Observations and Modeling of Shear Reduction and Sediment Flux within Vegetated Canopies on Managed Coastal Dunes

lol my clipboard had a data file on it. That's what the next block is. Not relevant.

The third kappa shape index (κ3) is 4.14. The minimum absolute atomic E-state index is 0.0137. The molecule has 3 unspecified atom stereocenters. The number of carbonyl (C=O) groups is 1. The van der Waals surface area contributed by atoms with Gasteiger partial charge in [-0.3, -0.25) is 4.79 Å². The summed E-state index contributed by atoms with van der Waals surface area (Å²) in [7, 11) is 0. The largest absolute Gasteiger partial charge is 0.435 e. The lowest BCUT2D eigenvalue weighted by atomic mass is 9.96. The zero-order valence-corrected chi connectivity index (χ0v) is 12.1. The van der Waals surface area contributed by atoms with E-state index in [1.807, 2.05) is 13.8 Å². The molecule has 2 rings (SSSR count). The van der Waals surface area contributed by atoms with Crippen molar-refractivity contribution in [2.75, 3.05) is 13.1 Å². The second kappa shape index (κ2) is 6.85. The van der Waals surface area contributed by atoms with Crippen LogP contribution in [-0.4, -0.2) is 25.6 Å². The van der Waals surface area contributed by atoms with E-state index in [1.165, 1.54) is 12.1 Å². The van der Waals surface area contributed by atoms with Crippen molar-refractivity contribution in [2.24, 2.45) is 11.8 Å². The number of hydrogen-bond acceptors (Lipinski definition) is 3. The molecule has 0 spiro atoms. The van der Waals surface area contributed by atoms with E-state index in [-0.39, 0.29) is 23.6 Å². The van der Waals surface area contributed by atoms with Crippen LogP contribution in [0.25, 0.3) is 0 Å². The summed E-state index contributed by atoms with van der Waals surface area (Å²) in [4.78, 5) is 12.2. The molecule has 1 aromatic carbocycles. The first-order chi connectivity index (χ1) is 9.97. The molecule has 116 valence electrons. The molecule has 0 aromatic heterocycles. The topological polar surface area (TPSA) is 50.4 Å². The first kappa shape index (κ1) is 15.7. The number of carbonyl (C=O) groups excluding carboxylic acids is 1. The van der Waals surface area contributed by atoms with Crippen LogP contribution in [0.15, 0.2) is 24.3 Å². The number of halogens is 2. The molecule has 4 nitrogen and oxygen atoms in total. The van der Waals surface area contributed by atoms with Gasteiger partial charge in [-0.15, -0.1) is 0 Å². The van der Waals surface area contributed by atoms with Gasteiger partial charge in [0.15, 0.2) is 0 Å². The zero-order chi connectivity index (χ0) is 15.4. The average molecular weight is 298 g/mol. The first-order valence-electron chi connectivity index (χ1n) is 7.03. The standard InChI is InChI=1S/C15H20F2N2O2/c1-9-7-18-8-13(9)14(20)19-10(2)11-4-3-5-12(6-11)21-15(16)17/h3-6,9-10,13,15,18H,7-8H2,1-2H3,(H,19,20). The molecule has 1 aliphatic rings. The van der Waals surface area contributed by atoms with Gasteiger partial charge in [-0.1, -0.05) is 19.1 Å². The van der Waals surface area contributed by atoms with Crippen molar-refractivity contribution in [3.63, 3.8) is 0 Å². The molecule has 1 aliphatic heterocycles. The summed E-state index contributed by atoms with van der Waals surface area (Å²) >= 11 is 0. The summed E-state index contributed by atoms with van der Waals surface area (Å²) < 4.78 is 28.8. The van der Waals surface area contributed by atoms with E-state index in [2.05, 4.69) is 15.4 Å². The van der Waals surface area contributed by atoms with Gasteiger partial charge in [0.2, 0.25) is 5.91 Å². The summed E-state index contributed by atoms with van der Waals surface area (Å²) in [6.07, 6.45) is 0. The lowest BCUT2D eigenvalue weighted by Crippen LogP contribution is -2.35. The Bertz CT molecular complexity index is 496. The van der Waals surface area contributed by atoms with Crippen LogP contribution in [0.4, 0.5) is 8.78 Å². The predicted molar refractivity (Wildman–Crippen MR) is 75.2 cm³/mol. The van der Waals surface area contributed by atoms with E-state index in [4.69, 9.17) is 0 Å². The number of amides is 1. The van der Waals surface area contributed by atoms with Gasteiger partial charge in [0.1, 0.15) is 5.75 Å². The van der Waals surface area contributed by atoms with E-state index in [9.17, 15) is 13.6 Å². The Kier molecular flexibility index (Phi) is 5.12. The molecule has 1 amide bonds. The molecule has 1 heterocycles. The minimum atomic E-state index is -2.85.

Thesis Abstract: Wind flow on vegetated coastal fore dunes adapts to the local canopy drag, resulting in spatial gradients in bed shear stresses which contribute to the formation of localized bedforms (e.g., nebkha, shadow dunes). Numerous morphological properties of the plants, including canopy height and density, affect the wind flow dynamics and therefore influence depositional patterns within the dune complex. For example, in a field and laboratory study using vegetation proxies, Hesp et al. (2019) found that there is a threshold canopy density ( 40% surface cover) below which there is an adjustment length from the leading edge of the canopy to the initial point of sediment deposition. In managed coastal dunes, vegetation is commonly manipulated for a variety of stakeholder-driven needs (e.g., restoration, sediment stabilization, and grading), with managed dunes often having vegetative densities that are significantly lower than their natural counterparts for numerous years post-management. Understanding sediment transport pathways and the distribution of sediment deposition within sparsely vegetated dune complexes is critical for quantifying the ecological, economic, and protective benefits of dune management activities. However, limited tools currently exist for simulating ecomorphodynamic evolution of managed dune systems. Here we present a combined field and numerical modeling study to quantify the adjustment length scale and its importance to account for numerically simulating landscape changes within sparsely vegetated dune canopies in managed sites. We first present field observations of the near-bed wind profile and sediment transport field from a recently planted dune stabilization project in Pacific City, OR, USA (10% surface cover planted 3 months previous) and Bayshore, OR (30% surface cover, planted 2 years previous). Measurements were collected at incremental downwind distances from the leading edge of the canopy to capture the influence of the adjustment length in a field setting. Field-derived parameterizations of the adjustment length are combined with the shear coupling method of Okin (2008) to develop a new approach to account for the bed shear stress field in the lee of individual dune stands. This new vegetation-wind interaction formulation is implemented into Aeolis (Hoonhout and de Vries, 2016), a process-based, multifraction aeolian sediment transport model, to test its implications for wind-driven sediment flux. A comprehensive comparison of this spatially dependent shear reduction, which incorporates an adjustment length scale, to the widely used grid-based shear coupling approach of Raupach et al. (1993) is also presented. Our results suggest that the modeled morphologic trajectory of incipient dune growth within a newly planted canopy varies significantly with the choice of shear coupler and the inclusion of the adjustment length term. The choice of shear coupler is most important for areas characterized by sparse vegetation such as proto dunes experiencing incipient vegetation colonization or dunes planted after grading or for surface stabilization, with the two shear coupling approaches converging to similar rates of sediment trapping for dense vegetation.